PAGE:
Trends and correlates of cocaine use and cocaine use disorder in the United States from 2011 to 2015.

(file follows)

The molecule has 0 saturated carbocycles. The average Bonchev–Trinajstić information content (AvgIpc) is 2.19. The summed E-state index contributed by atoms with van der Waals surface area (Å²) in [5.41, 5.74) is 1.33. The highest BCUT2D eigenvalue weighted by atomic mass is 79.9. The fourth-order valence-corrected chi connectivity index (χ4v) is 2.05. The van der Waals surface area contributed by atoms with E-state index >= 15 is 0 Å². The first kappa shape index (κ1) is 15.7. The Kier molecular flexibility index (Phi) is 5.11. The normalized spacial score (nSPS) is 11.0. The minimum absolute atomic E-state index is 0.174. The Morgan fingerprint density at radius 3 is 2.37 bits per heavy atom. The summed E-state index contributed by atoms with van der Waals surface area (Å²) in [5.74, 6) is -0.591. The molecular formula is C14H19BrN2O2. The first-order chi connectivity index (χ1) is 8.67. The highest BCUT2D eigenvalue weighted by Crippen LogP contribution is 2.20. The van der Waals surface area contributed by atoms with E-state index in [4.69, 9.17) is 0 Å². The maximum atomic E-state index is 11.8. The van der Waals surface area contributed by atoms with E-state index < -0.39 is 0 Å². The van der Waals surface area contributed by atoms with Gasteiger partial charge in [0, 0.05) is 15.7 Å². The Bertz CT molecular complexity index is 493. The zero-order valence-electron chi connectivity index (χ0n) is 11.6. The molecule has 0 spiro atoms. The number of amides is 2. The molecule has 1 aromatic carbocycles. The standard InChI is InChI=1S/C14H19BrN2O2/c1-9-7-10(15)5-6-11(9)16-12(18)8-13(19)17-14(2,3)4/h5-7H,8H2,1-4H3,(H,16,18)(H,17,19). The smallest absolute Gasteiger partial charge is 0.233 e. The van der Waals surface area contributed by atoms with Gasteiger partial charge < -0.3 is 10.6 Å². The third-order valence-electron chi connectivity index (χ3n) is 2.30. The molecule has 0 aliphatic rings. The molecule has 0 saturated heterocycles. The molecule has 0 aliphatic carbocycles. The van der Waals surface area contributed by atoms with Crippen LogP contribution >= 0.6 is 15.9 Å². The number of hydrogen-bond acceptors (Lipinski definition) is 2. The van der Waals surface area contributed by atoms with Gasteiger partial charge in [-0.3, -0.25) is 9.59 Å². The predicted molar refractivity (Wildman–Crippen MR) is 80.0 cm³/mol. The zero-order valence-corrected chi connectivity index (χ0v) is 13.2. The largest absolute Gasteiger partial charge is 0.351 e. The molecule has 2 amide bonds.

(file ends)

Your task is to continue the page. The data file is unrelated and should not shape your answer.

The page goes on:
BACKGROUND: Recent epidemiological data suggest a resurgence in cocaine use (CU) and cocaine-related problems in the United States. Demographic trends and correlates of problem CU are needed to determine potential factors that may be influencing the increased trend and to inform targeted prevention and intervention strategies. METHODS: Trends in any past-year CU, weekly CU, and cocaine use disorder (CUD) were examined among persons aged ≥12 years using the National Survey on Drug Use and Health from 2011 to 2015. Logistic regression analyses were used to determine correlates of past-year and weekly CU and CUD among adolescents and adults. RESULTS: The prevalence of past-year CU from 2011 to 2015 increased among females, ages 18-25, ages ≥50, non-Hispanic Blacks, and persons reporting low income, past-year tobacco use, past-year alcohol use, and past-month binge and heavy alcohol use. The prevalence of weekly CU increased among persons aged ≥50 years and persons reporting past-month heavy alcohol use. A significant increase in the prevalence of CUD was only found among persons aged ≥50 years. Adjusted logistic regression showed that older age, large metropolitan residence, past-year tobacco, alcohol, cannabis, and heroin use, and major depressive episode were associated with increased odds of CU or CUD among both adolescents and adults; however, sex and race/ethnicity correlates differed among adolescents and adults. CONCLUSIONS: Findings have implications for increased monitoring of CU-related indicators among some high-risk groups, such as females, older adults, Blacks, and polysubstance users. Targeted screening and intervention strategies among these population subgroups may be needed.
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